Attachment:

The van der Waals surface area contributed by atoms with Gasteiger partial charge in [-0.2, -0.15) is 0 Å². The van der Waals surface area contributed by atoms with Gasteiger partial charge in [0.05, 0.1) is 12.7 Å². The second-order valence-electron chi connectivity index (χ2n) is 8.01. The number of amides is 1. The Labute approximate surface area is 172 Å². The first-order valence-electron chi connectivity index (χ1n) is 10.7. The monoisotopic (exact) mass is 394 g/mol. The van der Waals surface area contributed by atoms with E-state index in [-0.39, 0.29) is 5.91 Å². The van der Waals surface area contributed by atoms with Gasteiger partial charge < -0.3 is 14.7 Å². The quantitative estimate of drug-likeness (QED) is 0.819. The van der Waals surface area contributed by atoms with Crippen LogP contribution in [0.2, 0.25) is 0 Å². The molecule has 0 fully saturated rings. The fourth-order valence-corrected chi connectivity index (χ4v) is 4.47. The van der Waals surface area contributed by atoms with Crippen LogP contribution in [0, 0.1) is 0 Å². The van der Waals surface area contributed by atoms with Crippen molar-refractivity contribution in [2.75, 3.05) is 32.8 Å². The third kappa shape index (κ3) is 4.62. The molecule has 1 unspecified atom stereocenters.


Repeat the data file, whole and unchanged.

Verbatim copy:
The van der Waals surface area contributed by atoms with Gasteiger partial charge in [-0.2, -0.15) is 0 Å². The van der Waals surface area contributed by atoms with Gasteiger partial charge in [0.05, 0.1) is 12.7 Å². The second-order valence-electron chi connectivity index (χ2n) is 8.01. The number of amides is 1. The Labute approximate surface area is 172 Å². The first-order valence-electron chi connectivity index (χ1n) is 10.7. The monoisotopic (exact) mass is 394 g/mol. The van der Waals surface area contributed by atoms with E-state index in [-0.39, 0.29) is 5.91 Å². The van der Waals surface area contributed by atoms with Gasteiger partial charge < -0.3 is 14.7 Å². The quantitative estimate of drug-likeness (QED) is 0.819. The van der Waals surface area contributed by atoms with Crippen LogP contribution in [0.2, 0.25) is 0 Å². The molecule has 0 fully saturated rings. The fourth-order valence-corrected chi connectivity index (χ4v) is 4.47. The van der Waals surface area contributed by atoms with Crippen LogP contribution in [0, 0.1) is 0 Å². The van der Waals surface area contributed by atoms with Crippen molar-refractivity contribution in [2.75, 3.05) is 32.8 Å². The third kappa shape index (κ3) is 4.62. The molecule has 1 unspecified atom stereocenters.